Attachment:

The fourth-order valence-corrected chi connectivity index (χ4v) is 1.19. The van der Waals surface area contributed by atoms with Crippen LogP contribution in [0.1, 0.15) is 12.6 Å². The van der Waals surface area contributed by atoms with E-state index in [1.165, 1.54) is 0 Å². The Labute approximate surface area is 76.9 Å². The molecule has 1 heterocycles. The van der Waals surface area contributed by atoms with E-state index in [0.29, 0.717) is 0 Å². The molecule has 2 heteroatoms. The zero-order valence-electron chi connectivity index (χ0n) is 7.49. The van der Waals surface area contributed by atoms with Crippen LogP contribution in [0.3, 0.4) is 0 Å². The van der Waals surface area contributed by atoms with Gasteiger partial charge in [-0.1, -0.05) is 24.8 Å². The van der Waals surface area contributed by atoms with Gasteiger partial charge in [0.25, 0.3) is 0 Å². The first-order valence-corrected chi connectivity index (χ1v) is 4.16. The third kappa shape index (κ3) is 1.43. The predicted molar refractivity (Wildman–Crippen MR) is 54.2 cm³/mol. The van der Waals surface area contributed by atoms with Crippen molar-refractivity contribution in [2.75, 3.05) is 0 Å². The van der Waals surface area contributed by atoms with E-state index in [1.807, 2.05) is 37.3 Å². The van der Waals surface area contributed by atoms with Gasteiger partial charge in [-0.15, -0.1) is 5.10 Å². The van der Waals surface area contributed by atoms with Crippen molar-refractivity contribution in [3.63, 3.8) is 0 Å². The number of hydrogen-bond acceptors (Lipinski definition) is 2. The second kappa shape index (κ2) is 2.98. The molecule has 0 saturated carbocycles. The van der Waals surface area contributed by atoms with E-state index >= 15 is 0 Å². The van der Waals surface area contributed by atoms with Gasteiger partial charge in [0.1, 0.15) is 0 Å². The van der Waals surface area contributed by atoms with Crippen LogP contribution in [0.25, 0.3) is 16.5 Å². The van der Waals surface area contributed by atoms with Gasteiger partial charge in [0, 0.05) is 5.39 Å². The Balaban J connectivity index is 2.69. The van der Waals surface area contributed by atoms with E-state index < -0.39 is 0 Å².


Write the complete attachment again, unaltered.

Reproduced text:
The fourth-order valence-corrected chi connectivity index (χ4v) is 1.19. The van der Waals surface area contributed by atoms with Crippen LogP contribution in [0.1, 0.15) is 12.6 Å². The van der Waals surface area contributed by atoms with E-state index in [1.165, 1.54) is 0 Å². The Labute approximate surface area is 76.9 Å². The molecule has 1 heterocycles. The van der Waals surface area contributed by atoms with E-state index in [0.29, 0.717) is 0 Å². The molecule has 2 heteroatoms. The zero-order valence-electron chi connectivity index (χ0n) is 7.49. The van der Waals surface area contributed by atoms with Crippen LogP contribution in [0.3, 0.4) is 0 Å². The van der Waals surface area contributed by atoms with Gasteiger partial charge in [-0.1, -0.05) is 24.8 Å². The van der Waals surface area contributed by atoms with Gasteiger partial charge in [0.25, 0.3) is 0 Å². The first-order valence-corrected chi connectivity index (χ1v) is 4.16. The third kappa shape index (κ3) is 1.43. The predicted molar refractivity (Wildman–Crippen MR) is 54.2 cm³/mol. The van der Waals surface area contributed by atoms with Crippen molar-refractivity contribution in [2.75, 3.05) is 0 Å². The van der Waals surface area contributed by atoms with E-state index in [1.807, 2.05) is 37.3 Å². The van der Waals surface area contributed by atoms with Gasteiger partial charge in [-0.15, -0.1) is 5.10 Å². The van der Waals surface area contributed by atoms with Crippen molar-refractivity contribution in [3.63, 3.8) is 0 Å². The number of hydrogen-bond acceptors (Lipinski definition) is 2. The second kappa shape index (κ2) is 2.98. The molecule has 0 saturated carbocycles. The van der Waals surface area contributed by atoms with E-state index >= 15 is 0 Å². The van der Waals surface area contributed by atoms with Gasteiger partial charge in [0.1, 0.15) is 0 Å². The van der Waals surface area contributed by atoms with Crippen LogP contribution in [0.25, 0.3) is 16.5 Å². The van der Waals surface area contributed by atoms with Gasteiger partial charge in [0, 0.05) is 5.39 Å². The Balaban J connectivity index is 2.69. The van der Waals surface area contributed by atoms with E-state index < -0.39 is 0 Å².